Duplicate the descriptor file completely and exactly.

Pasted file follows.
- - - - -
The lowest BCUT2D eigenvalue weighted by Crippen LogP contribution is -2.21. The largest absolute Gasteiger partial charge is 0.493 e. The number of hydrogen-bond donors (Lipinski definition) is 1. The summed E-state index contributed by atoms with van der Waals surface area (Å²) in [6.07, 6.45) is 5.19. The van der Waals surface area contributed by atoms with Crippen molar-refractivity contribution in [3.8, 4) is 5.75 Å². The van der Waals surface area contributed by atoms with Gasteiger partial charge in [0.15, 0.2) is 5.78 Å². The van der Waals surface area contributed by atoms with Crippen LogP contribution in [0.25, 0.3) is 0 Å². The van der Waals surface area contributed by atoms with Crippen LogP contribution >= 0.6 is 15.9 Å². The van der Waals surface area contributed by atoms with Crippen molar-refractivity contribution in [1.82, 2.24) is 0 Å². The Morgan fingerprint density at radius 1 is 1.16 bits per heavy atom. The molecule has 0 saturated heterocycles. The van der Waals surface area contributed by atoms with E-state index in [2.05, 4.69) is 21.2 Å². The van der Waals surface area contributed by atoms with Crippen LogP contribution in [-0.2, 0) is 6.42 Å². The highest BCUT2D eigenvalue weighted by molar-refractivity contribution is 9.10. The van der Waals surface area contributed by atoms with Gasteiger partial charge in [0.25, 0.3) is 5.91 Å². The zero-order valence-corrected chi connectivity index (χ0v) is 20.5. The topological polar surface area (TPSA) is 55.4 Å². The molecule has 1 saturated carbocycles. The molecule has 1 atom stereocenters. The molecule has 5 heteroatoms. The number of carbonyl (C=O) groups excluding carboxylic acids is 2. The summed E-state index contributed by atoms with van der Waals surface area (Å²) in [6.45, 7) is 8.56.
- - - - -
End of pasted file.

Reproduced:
The lowest BCUT2D eigenvalue weighted by Crippen LogP contribution is -2.21. The largest absolute Gasteiger partial charge is 0.493 e. The number of hydrogen-bond donors (Lipinski definition) is 1. The summed E-state index contributed by atoms with van der Waals surface area (Å²) in [6.07, 6.45) is 5.19. The van der Waals surface area contributed by atoms with Crippen molar-refractivity contribution in [3.8, 4) is 5.75 Å². The van der Waals surface area contributed by atoms with Gasteiger partial charge in [0.15, 0.2) is 5.78 Å². The van der Waals surface area contributed by atoms with Crippen LogP contribution in [0.25, 0.3) is 0 Å². The van der Waals surface area contributed by atoms with Crippen LogP contribution >= 0.6 is 15.9 Å². The van der Waals surface area contributed by atoms with Crippen molar-refractivity contribution in [1.82, 2.24) is 0 Å². The Morgan fingerprint density at radius 1 is 1.16 bits per heavy atom. The molecule has 0 saturated heterocycles. The van der Waals surface area contributed by atoms with E-state index in [2.05, 4.69) is 21.2 Å². The van der Waals surface area contributed by atoms with Crippen LogP contribution in [-0.2, 0) is 6.42 Å². The highest BCUT2D eigenvalue weighted by molar-refractivity contribution is 9.10. The van der Waals surface area contributed by atoms with Gasteiger partial charge in [0.25, 0.3) is 5.91 Å². The zero-order valence-corrected chi connectivity index (χ0v) is 20.5. The topological polar surface area (TPSA) is 55.4 Å². The molecule has 1 saturated carbocycles. The molecule has 1 atom stereocenters. The molecule has 5 heteroatoms. The number of carbonyl (C=O) groups excluding carboxylic acids is 2. The summed E-state index contributed by atoms with van der Waals surface area (Å²) in [6.45, 7) is 8.56.